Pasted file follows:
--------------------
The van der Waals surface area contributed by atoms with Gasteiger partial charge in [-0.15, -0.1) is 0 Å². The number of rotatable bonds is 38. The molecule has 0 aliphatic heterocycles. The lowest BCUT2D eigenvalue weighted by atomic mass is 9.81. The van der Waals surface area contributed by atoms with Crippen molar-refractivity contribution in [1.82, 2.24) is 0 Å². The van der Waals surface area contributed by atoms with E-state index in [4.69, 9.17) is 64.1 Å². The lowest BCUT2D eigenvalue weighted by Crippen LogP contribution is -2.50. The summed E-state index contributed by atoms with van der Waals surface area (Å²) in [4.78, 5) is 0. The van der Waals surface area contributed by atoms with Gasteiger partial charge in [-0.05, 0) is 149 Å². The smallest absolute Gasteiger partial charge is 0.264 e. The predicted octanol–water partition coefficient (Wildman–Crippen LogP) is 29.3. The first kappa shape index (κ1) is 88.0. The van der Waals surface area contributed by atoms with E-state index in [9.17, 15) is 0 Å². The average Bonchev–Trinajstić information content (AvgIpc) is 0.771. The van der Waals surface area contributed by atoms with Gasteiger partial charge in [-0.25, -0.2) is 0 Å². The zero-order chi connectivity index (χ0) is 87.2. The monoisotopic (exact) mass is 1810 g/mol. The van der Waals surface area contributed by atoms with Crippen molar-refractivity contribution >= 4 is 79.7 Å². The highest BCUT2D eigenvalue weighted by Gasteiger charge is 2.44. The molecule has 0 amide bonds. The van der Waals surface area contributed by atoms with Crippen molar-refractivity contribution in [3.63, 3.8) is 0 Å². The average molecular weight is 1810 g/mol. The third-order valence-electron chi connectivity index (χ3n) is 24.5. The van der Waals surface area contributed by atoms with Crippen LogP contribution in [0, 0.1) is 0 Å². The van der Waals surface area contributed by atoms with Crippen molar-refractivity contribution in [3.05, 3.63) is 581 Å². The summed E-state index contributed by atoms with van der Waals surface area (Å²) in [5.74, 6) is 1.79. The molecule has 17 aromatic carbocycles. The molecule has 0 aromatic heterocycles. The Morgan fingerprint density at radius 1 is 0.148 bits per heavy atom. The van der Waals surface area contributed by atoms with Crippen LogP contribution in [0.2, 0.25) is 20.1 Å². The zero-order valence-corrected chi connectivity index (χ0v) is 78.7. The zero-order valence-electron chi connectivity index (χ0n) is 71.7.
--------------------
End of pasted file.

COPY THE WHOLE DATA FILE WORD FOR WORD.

The van der Waals surface area contributed by atoms with Gasteiger partial charge in [-0.15, -0.1) is 0 Å². The number of rotatable bonds is 38. The molecule has 0 aliphatic heterocycles. The lowest BCUT2D eigenvalue weighted by atomic mass is 9.81. The van der Waals surface area contributed by atoms with Crippen molar-refractivity contribution in [1.82, 2.24) is 0 Å². The van der Waals surface area contributed by atoms with E-state index in [4.69, 9.17) is 64.1 Å². The lowest BCUT2D eigenvalue weighted by Crippen LogP contribution is -2.50. The summed E-state index contributed by atoms with van der Waals surface area (Å²) in [4.78, 5) is 0. The van der Waals surface area contributed by atoms with Gasteiger partial charge in [-0.05, 0) is 149 Å². The smallest absolute Gasteiger partial charge is 0.264 e. The predicted octanol–water partition coefficient (Wildman–Crippen LogP) is 29.3. The first kappa shape index (κ1) is 88.0. The van der Waals surface area contributed by atoms with E-state index in [9.17, 15) is 0 Å². The average Bonchev–Trinajstić information content (AvgIpc) is 0.771. The van der Waals surface area contributed by atoms with Gasteiger partial charge in [-0.25, -0.2) is 0 Å². The zero-order chi connectivity index (χ0) is 87.2. The monoisotopic (exact) mass is 1810 g/mol. The van der Waals surface area contributed by atoms with Crippen molar-refractivity contribution >= 4 is 79.7 Å². The highest BCUT2D eigenvalue weighted by Gasteiger charge is 2.44. The molecule has 0 amide bonds. The van der Waals surface area contributed by atoms with Crippen molar-refractivity contribution in [3.63, 3.8) is 0 Å². The average molecular weight is 1810 g/mol. The third-order valence-electron chi connectivity index (χ3n) is 24.5. The van der Waals surface area contributed by atoms with Crippen LogP contribution in [0, 0.1) is 0 Å². The van der Waals surface area contributed by atoms with Crippen molar-refractivity contribution in [3.05, 3.63) is 581 Å². The summed E-state index contributed by atoms with van der Waals surface area (Å²) in [5.74, 6) is 1.79. The molecule has 17 aromatic carbocycles. The molecule has 0 aromatic heterocycles. The Morgan fingerprint density at radius 1 is 0.148 bits per heavy atom. The van der Waals surface area contributed by atoms with Crippen LogP contribution in [0.2, 0.25) is 20.1 Å². The zero-order valence-corrected chi connectivity index (χ0v) is 78.7. The zero-order valence-electron chi connectivity index (χ0n) is 71.7.